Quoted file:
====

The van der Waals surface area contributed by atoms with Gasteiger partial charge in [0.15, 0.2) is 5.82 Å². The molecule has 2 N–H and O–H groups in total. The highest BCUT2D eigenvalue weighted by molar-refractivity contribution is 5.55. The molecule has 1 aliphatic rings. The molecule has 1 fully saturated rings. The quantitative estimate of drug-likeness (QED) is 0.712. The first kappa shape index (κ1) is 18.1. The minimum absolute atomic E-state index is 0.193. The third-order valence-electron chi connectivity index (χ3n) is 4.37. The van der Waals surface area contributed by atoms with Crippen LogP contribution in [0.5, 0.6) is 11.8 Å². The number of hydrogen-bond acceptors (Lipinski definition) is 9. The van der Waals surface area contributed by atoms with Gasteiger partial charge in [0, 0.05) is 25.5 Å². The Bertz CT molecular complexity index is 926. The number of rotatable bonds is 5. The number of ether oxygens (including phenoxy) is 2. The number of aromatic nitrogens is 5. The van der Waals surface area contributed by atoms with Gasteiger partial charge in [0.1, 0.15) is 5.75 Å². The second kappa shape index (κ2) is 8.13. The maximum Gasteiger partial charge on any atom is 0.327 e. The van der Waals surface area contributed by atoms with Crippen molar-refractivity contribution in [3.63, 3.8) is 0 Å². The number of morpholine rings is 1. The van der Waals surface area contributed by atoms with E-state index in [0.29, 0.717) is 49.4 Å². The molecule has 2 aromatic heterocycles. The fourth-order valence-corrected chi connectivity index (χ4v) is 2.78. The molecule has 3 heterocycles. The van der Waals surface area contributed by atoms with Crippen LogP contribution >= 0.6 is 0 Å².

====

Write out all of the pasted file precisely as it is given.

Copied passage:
The van der Waals surface area contributed by atoms with Gasteiger partial charge in [0.15, 0.2) is 5.82 Å². The molecule has 2 N–H and O–H groups in total. The highest BCUT2D eigenvalue weighted by molar-refractivity contribution is 5.55. The molecule has 1 aliphatic rings. The molecule has 1 fully saturated rings. The quantitative estimate of drug-likeness (QED) is 0.712. The first kappa shape index (κ1) is 18.1. The minimum absolute atomic E-state index is 0.193. The third-order valence-electron chi connectivity index (χ3n) is 4.37. The van der Waals surface area contributed by atoms with Crippen LogP contribution in [0.5, 0.6) is 11.8 Å². The number of hydrogen-bond acceptors (Lipinski definition) is 9. The van der Waals surface area contributed by atoms with Gasteiger partial charge in [0, 0.05) is 25.5 Å². The Bertz CT molecular complexity index is 926. The number of rotatable bonds is 5. The number of ether oxygens (including phenoxy) is 2. The number of aromatic nitrogens is 5. The van der Waals surface area contributed by atoms with Gasteiger partial charge in [0.1, 0.15) is 5.75 Å². The second kappa shape index (κ2) is 8.13. The maximum Gasteiger partial charge on any atom is 0.327 e. The van der Waals surface area contributed by atoms with Crippen molar-refractivity contribution in [3.63, 3.8) is 0 Å². The number of morpholine rings is 1. The van der Waals surface area contributed by atoms with E-state index in [0.29, 0.717) is 49.4 Å². The molecule has 2 aromatic heterocycles. The fourth-order valence-corrected chi connectivity index (χ4v) is 2.78. The molecule has 3 heterocycles. The van der Waals surface area contributed by atoms with Crippen LogP contribution >= 0.6 is 0 Å².